228 who might want that renewable energy. We also have a feed-in tariff which is available for
229 smaller installations, but it‘s the start of a program that will also, I think, provide an indication
230 to…vendors on a long-term scale about what kind of opportunities exist to install renewable
233 And the most important one, and I think Vinod made reference to creating markets, the biggest
234 market that was created was with the passage of SB 17, which put in place a renewable-portfolio
235 standard. The utilities in this state are required to meet 20 percent of their energy needs with
236 renewable energy by the end of this year. Now we‘re going to get close. We may not make it
237 precisely, but there is flexible compliance in the program, and I think we will get there within the
238 next year or two. Those kinds of opportunities, which require us to purchase energy, go a long
239 way toward stimulating markets, and now we‘re on the verge of moving toward 33 percent. So
240 those are just a few examples where I think the state has done very well.
242 Ms. Marshman: Thank you. Let‘s talk about cap and trade, which is a big part of California‘s
243 approach to this. Not to harp on China, but on the same day the U.S. Senate announced that
244 national climate-change legislation was essentially dead, China announced it‘s ready to begin a
245 carbon-trading program to help meet its 2020 carbon-intensity target. In California, 20 percent of
246 the emission reductions in AB 32 will be attributed to a state cap-and-trade program.
248 Q: So, Mary, could you start out by telling us just how this will work? How do we use a
249 market to reduce pollution?
251 A: (Ms. Nichols) Sure. Obviously, this is not the kind of market that people enter into for
252 the fun of it. They get into it because they are subject to being under the cap if their business is in
253 the cap, but there are abilities for others to play in this market, as well. So basically, the covered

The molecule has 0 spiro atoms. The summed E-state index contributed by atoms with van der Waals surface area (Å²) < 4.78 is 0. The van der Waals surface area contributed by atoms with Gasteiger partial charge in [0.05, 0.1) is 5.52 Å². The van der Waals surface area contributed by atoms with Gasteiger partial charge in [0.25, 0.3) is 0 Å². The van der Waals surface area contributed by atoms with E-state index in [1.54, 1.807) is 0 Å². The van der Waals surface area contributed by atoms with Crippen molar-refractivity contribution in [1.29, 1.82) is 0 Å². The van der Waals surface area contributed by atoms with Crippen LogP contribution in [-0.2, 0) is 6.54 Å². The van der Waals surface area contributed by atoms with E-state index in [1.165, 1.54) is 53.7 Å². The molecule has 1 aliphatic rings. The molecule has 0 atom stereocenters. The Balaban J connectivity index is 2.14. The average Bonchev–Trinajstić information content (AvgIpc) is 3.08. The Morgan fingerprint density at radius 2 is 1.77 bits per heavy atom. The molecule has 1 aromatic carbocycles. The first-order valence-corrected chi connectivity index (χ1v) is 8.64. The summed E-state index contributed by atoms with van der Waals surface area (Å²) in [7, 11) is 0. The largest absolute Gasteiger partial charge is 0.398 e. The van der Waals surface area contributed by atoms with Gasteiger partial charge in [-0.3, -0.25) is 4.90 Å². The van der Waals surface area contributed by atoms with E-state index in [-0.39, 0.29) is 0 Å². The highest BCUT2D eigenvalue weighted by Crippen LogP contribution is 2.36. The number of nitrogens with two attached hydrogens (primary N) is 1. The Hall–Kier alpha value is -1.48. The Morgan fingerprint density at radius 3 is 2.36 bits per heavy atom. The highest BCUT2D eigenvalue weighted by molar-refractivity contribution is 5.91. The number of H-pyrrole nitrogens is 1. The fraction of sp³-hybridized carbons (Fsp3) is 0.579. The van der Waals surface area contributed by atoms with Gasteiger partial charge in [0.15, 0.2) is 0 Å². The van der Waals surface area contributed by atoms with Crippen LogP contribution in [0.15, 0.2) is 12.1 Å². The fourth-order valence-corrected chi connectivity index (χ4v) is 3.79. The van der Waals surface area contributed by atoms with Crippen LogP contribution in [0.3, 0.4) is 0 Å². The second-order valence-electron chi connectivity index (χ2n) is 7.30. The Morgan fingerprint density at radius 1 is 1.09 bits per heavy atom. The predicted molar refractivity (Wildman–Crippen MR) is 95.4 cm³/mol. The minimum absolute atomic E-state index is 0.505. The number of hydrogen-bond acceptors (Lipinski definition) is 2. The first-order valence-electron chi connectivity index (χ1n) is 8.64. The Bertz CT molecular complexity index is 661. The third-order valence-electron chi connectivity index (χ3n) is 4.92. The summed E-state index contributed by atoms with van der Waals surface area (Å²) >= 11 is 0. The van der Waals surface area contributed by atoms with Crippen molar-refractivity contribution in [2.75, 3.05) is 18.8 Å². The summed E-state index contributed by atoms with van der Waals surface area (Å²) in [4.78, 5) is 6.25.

254 entities, which represent about 85 percent of the economy, have to hold allowances, which will
255 be issued by the government, which cover their total amount of CO2 emissions; but, unlike the
256 kind of market where you want to grow the number of allowances, this is a market where you
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257 shrink the amount of allowances. So, every year, there will be fewer allowances available as we
258 ratchet the cap down in the direction of meeting our overall carbon targets.
260 What makes it attractive is the fact that a company has a choice. They can not use all of their
261 allowances, and sell them into the market to people who need them. If they can‘t afford to reduce
262 their emissions as cost-effectively as others, they can go out and buy allowances from other
263 people. And there are also some refinements on this that allow for offsets so that if there aren‘t
264 enough allowances in the system, you can go out and purchase tons of carbon that would be the
265 equivalent of an allowance from somebody who has cleaned up, perhaps by doing something
266 completely new, somebody outside of California, or somebody who‘s doing something to save
267 carbon like preserving forests in Brazil.
269 The key to all of this of course is that it be accountable, that it be measurable, that these be things
270 that are in excess of regulatory obligations that already exist. And there‘s a lot of refinements to
271 make it work, so that people will have confidence that the market is real, that they‘re getting a